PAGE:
In this regard it is important to note that:

– according to the ration card data base, considered by the United Nations to be a reliable source for information on the Iraqi population, some 12.000 families (Turkmens and Kurds) were expelled from Kerkuk under the previous regime, one third being Turkmens.

– until April 10, 2003, Kerkuk had 810.000 inhabitants and that today, after four and a half years of Kurdish control over Kerkuk its population is estimated to be over 1.5 million inhabitants, and that ALL the newcomers are Kurds.

Today, citing ‘Article 140’ of the constitution, the Kurds insist to start the ‘normalization process’ in Kerkuk Province. But their interpretation of ‘normalization’ is to establish Kurdish hegemony in a region of Iraq which is inhabited by Turkmens, Arabs and Kurds and which has never been part of ‘Kurdistan’. This is in order to implement the American-Israeli plan to divide Iraq in three regions, it has nothing to do with democracy or justice, it is simply a way to steal Iraq’s oil from the Iraqi people by allowing their Kurdish ‘allies’ to annex Kerkuk to the Kurdish Autonomous Region, and subsequently proclaim their independence, in view of the creation of a “Greater Kurdistan”, following the example of the Zionists plans for a “Greater Israel”.

These unfair and illegal methods practiced by the Kurds in Kerkuk will lead to disaster if they are not stopped and remedied before a census which will decide on the fate of the city.

It should also be noted that the CIA and the U.S. Special Forces armed and supported thousands of Kurdish Peshmerga troops to fight against the Iraqi forces in 2003 and that British Special Forces and the Israeli Mossad are training the Kurdish commandos in the north of Iraq.

Turkmens are constantly targeted in Iraq by the Kurdish militias, by the militias belonging to some extremist parties, by foreign terrorist groups operating in the north of Iraq and by the U.S. occupation forces.

They have suffered a great number of casualties as a consequence of attacks on their community in Amirli, Altun Kopru, Beshir, Kerkuk, Tavik, Taza, Telafer, Tisin, Tuz Hurmato, etc. Furthermore, in order to silence them the Turkmens are now being subjected to death threats, property and land confiscations, imprisonment, torture, kidnappings and assassinations. Hundreds of Turkmens have been arrested and thousands of them have been killed.

Turkmens are the only community in Iraq which does not have weapons and militias; they are seeking to obtain their rights by democratic and peaceful means, but because they do not have militias they are very vulnerable and the existence of their community is contested and its future in Iraq is seriously endangered.

As true Iraqi patriots the Turkmens are strongly opposed to the balkanisation of Iraq, they consider that the disputed city of Kerkuk should have a special status, as the fate of the city is vital for all of Iraq and a planned referendum on its status should be held across the country, not in Kerkuk only as intended now.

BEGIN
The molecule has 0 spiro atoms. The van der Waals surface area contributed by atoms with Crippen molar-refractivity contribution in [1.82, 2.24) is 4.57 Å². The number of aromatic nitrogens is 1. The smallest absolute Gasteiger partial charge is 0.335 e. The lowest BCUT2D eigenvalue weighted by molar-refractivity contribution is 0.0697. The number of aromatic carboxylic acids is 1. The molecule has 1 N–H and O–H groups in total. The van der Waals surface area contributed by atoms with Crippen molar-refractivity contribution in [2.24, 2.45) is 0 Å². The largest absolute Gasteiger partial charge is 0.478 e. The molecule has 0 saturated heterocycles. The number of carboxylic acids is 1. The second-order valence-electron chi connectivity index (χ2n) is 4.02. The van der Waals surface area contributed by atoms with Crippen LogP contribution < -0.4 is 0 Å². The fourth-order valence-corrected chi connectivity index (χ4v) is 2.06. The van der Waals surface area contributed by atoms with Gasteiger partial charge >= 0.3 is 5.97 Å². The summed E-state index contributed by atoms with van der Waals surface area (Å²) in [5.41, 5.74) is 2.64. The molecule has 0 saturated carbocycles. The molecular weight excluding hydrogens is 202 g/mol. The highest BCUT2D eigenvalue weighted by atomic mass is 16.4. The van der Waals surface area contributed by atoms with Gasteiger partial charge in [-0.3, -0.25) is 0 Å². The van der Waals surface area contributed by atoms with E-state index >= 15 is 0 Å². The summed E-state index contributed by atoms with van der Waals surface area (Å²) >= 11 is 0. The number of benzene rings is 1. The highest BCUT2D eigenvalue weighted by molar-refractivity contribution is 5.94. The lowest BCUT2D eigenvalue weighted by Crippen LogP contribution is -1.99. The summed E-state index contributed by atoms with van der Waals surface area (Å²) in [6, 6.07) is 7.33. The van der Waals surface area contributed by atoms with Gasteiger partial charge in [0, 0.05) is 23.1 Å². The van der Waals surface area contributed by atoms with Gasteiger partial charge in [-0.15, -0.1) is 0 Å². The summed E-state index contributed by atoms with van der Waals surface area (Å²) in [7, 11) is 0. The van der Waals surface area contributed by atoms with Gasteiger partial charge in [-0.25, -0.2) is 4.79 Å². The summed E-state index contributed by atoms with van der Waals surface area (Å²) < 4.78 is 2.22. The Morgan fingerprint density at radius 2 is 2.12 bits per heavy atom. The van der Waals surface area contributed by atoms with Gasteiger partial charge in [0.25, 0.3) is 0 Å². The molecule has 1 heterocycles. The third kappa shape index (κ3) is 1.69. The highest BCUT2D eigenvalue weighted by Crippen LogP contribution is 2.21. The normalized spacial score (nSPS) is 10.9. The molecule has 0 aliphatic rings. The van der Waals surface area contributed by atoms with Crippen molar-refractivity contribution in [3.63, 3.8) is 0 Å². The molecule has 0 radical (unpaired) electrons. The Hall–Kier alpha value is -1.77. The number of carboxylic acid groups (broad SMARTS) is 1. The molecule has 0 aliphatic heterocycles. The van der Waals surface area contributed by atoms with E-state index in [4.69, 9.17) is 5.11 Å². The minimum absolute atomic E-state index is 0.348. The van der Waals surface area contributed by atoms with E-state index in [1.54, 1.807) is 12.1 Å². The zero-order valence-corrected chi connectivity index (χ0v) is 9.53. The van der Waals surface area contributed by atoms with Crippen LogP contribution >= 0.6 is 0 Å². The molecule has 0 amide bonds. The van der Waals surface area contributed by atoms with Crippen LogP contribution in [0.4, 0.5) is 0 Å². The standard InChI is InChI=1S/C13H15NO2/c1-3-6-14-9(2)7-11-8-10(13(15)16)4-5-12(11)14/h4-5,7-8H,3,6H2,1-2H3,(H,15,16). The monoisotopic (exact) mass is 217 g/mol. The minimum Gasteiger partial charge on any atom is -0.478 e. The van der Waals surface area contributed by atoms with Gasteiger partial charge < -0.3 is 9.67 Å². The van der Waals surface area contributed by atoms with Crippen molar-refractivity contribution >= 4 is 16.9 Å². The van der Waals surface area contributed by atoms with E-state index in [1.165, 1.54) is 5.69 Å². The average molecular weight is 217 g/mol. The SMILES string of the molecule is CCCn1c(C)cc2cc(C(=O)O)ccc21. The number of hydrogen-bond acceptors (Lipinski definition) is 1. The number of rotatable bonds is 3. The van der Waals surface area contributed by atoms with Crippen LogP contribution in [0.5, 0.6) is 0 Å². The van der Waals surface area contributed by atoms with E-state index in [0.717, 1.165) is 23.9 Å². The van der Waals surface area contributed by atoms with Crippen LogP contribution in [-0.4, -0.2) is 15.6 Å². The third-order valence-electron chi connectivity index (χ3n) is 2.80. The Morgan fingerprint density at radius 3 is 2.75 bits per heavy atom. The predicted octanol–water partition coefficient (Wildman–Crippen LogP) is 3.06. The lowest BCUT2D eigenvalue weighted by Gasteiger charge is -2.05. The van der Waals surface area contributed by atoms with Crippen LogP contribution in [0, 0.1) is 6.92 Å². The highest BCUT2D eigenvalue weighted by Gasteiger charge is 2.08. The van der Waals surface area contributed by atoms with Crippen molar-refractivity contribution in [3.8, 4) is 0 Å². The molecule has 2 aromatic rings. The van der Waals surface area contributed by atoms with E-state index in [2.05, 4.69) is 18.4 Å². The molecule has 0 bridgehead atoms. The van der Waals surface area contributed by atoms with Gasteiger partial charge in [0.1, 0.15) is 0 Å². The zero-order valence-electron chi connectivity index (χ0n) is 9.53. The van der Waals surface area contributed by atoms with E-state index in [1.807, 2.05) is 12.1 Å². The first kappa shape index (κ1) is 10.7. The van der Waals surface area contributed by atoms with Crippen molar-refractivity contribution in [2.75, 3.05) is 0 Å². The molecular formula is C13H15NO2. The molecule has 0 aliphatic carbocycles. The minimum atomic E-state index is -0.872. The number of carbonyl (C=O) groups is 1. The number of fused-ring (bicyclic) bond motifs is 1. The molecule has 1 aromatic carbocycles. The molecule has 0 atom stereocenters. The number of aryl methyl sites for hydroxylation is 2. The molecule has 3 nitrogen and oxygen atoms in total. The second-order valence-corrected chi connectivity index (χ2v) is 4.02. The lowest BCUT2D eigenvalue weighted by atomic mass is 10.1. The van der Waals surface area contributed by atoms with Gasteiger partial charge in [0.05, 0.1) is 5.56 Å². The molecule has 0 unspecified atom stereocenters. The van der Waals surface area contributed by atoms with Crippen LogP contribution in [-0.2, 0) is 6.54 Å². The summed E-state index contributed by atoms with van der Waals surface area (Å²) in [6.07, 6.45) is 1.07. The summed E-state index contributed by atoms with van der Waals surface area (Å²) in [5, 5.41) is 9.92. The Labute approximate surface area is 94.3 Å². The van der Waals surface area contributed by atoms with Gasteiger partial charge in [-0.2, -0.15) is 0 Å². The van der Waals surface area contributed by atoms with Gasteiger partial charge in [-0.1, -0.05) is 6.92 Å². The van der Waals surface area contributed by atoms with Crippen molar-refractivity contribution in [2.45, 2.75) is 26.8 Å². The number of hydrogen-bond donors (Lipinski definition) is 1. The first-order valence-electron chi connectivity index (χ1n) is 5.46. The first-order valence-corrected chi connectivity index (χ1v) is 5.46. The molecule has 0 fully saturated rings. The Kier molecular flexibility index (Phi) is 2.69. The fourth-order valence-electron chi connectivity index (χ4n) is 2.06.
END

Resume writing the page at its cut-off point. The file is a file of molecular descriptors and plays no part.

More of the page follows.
The Turkmens declare that Kerkuk is an Iraqi city and all the people of Iraq should decide on its fate. A referendum to be held only in Kerkuk would not be acceptable and valid since it is extremely easy to manipulate election results in the city. The issue of Kerkuk’s status is potentially explosive for Iraq, and ethnic conflict over the city could spark violent clashes and even a civil war across Iraq, that could eventually lead to disintegration of the country.

The Turkmens of Iraq want a free, united and democratic Iraq, where all Iraqis: Arabs, Kurds, Turkmens, Chaldeo-Assyrians and others, live in harmony and peace. They are calling upon the international community and all peace loving people to support the Iraqi people in their struggle to liberate their country from the occupation and to obtain just compensation for all the moral and material damages they have suffered.

Dr. Hassan T. Walli Aydinli
Committee for the Defence of the Iraqi Turkmens’ Rights – Belgium


October 14, 2009 at 2:15 pm | Posted in Turkmens | Leave a comment
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Wed, 14 Oct 2009

Erbil Gözlemleri

Bölgesel Kürt Yönetiminin başkenti Erbil, Zagros Dağları’nın eteklerinde, Aşağı ve Yukarı Zap suları arasında kurulmuş tarihi bir Türkmen kentidir. Şehrin demografik dokusu, 1970’li yıllardan itibaren değişmeye başlamış ve Türkmenler şehirde azınlığa düşmüşlerdir. Erbil’in Kuzeybatısından Büyük Zap’ın Güneydoğu’sundan ise Küçük zapın geçmesi bölgenin verimli toprağa sahip olduğunun göstergesidir. Tarım ürünleri olarak Buğday,arpa,darı,tütün yetiştiriciliği göze batmakta. Kentin kırsal kesimlerin de ise küçük baş hayvancılığının yapıldığını söyleyebiliriz.   Bulunduğu konum itibariyle Musul, Bağdat ve Basra yollarının kesişmesi noktası olması ve karayolu ile İran’a ulaşması kentin stratejik önemini arttırmaktadır.